The American Society for the Prevention of Cruelty to Animals (ASPCA), also states that the signs of ethylene glycol antifreeze poisoning really depend on the amount of time that has lapsed since ingestion. Approximately thirty minutes to an hour after ingesting antifreeze, grogginess, disorientation and lethargy may occur. The initial signs for ethylene glycol antifreeze may look like drunkenness. Vomiting, diarrhea and ultimately kidney failure will follow 12 to 24 hours later. Since there is a narrow window of opportunity for managing antifreeze poisoning before kidney damage occurs, it is critical to get your dog to a veterinarian for prompt treatment.

Do not let your dog drink from puddles. These products taste appealing to pets but most are lethal to animals when ingested. So thoroughly clean up any spills from your vehicle. Also, keep your pets far away from any suspect puddles.

Pencils:
For some reason pencils seem to be the perfect chewing toy for puppies and older dogs.  The Lead Education and Abatement Design Group (LEAD) is a not-for-profit community organization which develops and provides information and referrals on lead poisoning and lead contamination prevention and management. They state that, “Every source of information we've ever read says there is no lead in graphite pencils, except that one graphite pencil tested had 1.6% lead in the graphite".

The Friendship Animal Hospital  in Washington, DC, states that the following actions should be taken if you feel that your dog has eaten a pencil.

Pencil "lead" is actually graphite with traces of iron. Graphite is essentially non-toxic. So I would not be worried about poisoning from the pencil "lead". The wood pieces of the chewed up pencil, if ingested and sharp, could potentially cause severe intestinal problems.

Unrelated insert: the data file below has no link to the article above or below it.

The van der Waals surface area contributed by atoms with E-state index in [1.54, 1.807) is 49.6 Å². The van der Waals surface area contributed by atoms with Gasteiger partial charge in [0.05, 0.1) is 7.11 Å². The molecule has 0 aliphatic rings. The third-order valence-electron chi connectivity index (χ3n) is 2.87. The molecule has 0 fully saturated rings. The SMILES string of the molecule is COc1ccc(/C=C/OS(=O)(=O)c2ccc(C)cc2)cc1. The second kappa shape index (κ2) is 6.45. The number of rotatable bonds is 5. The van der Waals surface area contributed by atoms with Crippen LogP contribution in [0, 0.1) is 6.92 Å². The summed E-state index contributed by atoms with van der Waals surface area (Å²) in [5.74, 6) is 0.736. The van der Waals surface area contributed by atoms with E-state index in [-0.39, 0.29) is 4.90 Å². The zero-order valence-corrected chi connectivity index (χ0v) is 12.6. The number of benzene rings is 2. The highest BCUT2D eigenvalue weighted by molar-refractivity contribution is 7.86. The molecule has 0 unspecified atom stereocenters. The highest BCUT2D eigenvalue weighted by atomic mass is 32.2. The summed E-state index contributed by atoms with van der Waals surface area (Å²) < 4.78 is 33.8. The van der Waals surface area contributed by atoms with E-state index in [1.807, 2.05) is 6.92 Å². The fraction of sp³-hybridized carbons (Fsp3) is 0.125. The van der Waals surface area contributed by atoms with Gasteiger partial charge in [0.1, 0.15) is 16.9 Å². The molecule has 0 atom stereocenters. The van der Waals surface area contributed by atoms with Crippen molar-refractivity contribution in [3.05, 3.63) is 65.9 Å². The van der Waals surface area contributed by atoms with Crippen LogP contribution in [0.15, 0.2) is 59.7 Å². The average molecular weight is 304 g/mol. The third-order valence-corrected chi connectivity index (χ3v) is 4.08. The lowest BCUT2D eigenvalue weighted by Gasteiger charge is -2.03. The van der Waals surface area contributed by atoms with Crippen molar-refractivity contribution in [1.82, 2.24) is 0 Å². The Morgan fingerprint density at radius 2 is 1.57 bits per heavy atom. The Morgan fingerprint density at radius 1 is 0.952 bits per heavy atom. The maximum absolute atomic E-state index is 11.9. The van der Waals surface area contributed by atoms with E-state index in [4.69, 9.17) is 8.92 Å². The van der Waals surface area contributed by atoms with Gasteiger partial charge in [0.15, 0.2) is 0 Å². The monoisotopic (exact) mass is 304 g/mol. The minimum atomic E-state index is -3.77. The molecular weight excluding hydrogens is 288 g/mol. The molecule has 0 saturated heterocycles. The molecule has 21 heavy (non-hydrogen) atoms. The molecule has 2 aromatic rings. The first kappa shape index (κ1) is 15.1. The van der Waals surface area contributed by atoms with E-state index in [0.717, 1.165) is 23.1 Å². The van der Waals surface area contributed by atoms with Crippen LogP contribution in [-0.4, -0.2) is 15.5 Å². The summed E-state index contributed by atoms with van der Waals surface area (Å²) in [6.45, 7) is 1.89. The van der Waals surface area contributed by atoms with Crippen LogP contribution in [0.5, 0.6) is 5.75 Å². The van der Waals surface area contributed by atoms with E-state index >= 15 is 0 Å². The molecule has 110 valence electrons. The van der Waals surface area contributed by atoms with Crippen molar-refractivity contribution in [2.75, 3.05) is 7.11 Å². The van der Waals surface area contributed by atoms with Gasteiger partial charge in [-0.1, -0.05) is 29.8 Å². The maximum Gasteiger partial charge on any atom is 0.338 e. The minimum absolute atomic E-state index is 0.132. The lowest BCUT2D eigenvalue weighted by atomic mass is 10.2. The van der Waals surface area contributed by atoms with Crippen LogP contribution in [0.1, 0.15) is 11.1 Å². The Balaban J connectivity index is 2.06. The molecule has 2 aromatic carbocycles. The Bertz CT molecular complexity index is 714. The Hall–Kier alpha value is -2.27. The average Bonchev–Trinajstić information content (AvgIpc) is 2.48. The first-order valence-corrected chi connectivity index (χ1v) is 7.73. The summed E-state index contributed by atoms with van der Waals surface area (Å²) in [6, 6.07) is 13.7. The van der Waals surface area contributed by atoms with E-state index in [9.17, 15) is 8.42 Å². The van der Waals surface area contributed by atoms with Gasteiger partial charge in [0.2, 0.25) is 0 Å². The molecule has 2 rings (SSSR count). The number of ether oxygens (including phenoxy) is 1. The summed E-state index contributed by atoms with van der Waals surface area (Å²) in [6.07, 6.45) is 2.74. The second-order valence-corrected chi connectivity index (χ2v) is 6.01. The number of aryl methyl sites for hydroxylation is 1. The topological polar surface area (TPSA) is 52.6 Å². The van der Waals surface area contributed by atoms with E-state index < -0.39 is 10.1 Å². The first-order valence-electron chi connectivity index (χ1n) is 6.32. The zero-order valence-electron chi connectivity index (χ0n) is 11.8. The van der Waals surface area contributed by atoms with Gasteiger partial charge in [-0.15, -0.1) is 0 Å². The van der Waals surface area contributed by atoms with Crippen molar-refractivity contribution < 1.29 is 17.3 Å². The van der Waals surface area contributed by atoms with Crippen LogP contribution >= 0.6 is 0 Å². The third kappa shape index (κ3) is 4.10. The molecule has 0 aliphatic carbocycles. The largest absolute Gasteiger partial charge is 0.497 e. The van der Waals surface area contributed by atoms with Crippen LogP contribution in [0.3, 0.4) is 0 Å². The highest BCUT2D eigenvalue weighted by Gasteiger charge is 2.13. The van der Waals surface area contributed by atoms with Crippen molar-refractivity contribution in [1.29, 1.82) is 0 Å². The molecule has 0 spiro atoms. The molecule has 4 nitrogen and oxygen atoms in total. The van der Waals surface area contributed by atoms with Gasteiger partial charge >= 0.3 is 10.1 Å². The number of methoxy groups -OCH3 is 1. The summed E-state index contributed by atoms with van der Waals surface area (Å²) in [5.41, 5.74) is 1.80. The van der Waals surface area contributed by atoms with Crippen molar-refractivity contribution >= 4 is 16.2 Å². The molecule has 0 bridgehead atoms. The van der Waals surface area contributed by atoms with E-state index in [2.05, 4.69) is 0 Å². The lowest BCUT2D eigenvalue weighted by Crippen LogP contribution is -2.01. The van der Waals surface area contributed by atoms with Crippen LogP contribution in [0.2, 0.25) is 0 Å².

Try to piece together the remains of the pencil and determine if your dog did actually swallow any of it. Perhaps he just chewed it into pieces and didn't actually ingest it. If you think the dog did ingest pieces, based on the pencil remains were they chewed to tiny bits or larger slivered pieces? You are trying to determine if the dog actually swallowed pieces of pencil and if so were they sharp pieces of wood that could get lodged in the intestines? If you think the dog ingested sharp pieces you should go to the vet for x-rays. Also, any change in normal bowel movement, straining, black tarry stool, blood in stool, or indications of belly pain indicates a serious problem and you should go to the vet immediately!

If you feel confident that pieces ingested were tiny "chewed well" pieces they will most likely pass through your dog's digestive system with no problems. You could feed a little canned pumpkin or a small amount of metamucel to increase bulk/fiber which will help ease things through.

If you suspect that your dog has ingested any of these products, or if it shows any signs of illness. Please take them immediately to the nearest veterinary hospital.

Never, ever give your dog chicken bones.

The experts at the ASPCA Animal Poison Control Center set the record straight. As the Premier Animal Poison Control Center in North America, they are your best resource for any animal poison-related emergency, 24 hours a day, 365 days a year. If you think that your pet may have ingested a potentially poisonous substance, make the call that can make all the difference: (888) 426-4435. A $65 consultation fee may be applied to your credit card.




/

No comments: